“Usually the measures that are taken don’t stop the flow, they divert it,” said Anna Triandafyllidou, a migration expert with the Hellenic Foundation for European and Foreign Policy. “Sometimes they moderate it. But mostly they just divert it.”

In his office in Orestiada, the police chief, George Salamangas, shows off photos and videotapes of immigrants making a run over the border  a mere strip of land between parallel dirt roads, one in Turkey, the other in Greece. One video shows about two dozen young men casually emerging through tall grass. Another shows a smaller group easily outrunning the border guards to make it onto Greek soil.

Mr. Salamangas says that even 30 years ago the Greece-Turkey border was being used as an entry point by Pakistanis, Iranians and Turkish Kurds. In the last decade there were arrivals from Bangladesh, Iraq, India and Afghanistan.

But in the last year there has been a huge increase in immigrants from Africa. Traffickers have changed their methods, too, he said. They tell the immigrants to rip up their papers and cross without any identification, claiming to be from the Palestinian territories, Afghanistan or Somalia, depending on their skin colour claims that would give them a better chance at asylum.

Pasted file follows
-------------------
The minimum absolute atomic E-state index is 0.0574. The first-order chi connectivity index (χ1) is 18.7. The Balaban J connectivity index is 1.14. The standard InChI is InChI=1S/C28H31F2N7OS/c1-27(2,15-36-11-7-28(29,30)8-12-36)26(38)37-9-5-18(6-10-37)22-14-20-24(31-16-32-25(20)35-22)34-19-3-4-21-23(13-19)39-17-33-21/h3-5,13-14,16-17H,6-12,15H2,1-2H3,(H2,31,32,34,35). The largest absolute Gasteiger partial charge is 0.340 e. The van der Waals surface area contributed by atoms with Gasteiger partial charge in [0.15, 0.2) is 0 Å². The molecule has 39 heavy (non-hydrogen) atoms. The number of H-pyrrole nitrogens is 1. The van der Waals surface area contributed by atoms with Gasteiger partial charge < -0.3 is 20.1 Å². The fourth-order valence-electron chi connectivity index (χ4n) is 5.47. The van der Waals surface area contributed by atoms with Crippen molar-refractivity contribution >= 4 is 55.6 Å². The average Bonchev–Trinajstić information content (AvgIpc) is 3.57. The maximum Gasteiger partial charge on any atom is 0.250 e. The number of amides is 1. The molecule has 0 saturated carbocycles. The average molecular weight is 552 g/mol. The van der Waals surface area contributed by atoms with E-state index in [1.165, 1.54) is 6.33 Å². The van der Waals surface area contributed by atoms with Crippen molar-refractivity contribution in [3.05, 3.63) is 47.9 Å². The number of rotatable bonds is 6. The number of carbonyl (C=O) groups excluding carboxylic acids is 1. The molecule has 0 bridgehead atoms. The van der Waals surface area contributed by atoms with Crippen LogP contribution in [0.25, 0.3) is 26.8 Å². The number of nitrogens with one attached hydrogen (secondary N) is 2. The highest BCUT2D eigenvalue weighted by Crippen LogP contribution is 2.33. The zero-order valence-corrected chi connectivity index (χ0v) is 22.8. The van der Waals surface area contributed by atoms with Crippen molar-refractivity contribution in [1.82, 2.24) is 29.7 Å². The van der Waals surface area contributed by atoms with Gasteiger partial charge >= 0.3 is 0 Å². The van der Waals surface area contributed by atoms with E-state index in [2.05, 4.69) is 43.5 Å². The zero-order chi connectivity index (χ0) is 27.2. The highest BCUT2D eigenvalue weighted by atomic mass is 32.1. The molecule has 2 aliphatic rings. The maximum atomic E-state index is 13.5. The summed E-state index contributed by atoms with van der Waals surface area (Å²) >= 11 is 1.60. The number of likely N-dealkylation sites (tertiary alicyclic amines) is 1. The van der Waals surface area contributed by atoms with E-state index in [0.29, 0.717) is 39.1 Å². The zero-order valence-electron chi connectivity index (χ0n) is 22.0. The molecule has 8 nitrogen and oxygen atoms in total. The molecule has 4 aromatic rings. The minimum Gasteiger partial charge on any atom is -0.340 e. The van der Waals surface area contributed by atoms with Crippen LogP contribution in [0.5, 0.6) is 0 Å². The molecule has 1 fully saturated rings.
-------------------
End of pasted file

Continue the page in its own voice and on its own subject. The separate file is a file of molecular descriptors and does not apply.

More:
Mr. Salamangas says that relations with Turkish soldiers on the other side remain difficult. Despite an agreement to do so, he said, soldiers there often refuse to take back immigrants who are stopped in the tiny buffer zone that separates the countries.

Capt. Gennaro Di Bello, the team leader of the Frontex group working in the area, said that Turkey had been doing better lately. But he said that each incident was a new negotiation, dependent on the attitude of the soldiers on the other side.

Mr. Papoutsis, the Greek secretary of citizen protection, says that the European Union involvement is crucial in helping Greece and Turkey come to an agreement on dealing with the immigrants.

In recent weeks, since Frontex arrived with night-vision gear and heat-seeking cameras, the number of immigrants arriving each day has dropped, officials said.

Waiting at the train station here, the young men joked and smoked cigarettes, not really sure where they were. They were astounded when they were told that Athens was more than 900 kilometres 560 miles away.